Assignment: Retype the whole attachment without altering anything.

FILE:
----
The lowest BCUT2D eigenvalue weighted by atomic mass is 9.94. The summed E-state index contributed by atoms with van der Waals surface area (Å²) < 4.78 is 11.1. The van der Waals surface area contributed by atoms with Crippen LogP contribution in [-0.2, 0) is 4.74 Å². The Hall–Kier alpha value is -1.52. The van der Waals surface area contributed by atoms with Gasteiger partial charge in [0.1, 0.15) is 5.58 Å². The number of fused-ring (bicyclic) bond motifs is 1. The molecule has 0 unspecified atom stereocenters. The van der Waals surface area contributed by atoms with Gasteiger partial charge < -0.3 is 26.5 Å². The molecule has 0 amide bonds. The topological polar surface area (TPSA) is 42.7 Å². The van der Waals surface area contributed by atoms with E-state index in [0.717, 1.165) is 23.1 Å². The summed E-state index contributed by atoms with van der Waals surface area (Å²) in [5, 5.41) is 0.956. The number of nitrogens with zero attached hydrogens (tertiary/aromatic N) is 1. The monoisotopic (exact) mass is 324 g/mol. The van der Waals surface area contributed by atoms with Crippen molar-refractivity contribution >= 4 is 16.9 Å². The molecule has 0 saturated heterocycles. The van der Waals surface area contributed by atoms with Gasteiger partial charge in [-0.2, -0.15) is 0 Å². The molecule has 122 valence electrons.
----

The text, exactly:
The lowest BCUT2D eigenvalue weighted by atomic mass is 9.94. The summed E-state index contributed by atoms with van der Waals surface area (Å²) < 4.78 is 11.1. The van der Waals surface area contributed by atoms with Crippen LogP contribution in [-0.2, 0) is 4.74 Å². The Hall–Kier alpha value is -1.52. The van der Waals surface area contributed by atoms with Gasteiger partial charge in [0.1, 0.15) is 5.58 Å². The number of fused-ring (bicyclic) bond motifs is 1. The molecule has 0 unspecified atom stereocenters. The van der Waals surface area contributed by atoms with Gasteiger partial charge < -0.3 is 26.5 Å². The molecule has 0 amide bonds. The topological polar surface area (TPSA) is 42.7 Å². The van der Waals surface area contributed by atoms with E-state index in [0.717, 1.165) is 23.1 Å². The summed E-state index contributed by atoms with van der Waals surface area (Å²) in [5, 5.41) is 0.956. The number of nitrogens with zero attached hydrogens (tertiary/aromatic N) is 1. The monoisotopic (exact) mass is 324 g/mol. The van der Waals surface area contributed by atoms with Crippen molar-refractivity contribution >= 4 is 16.9 Å². The molecule has 0 saturated heterocycles. The van der Waals surface area contributed by atoms with Gasteiger partial charge in [-0.2, -0.15) is 0 Å². The molecule has 122 valence electrons.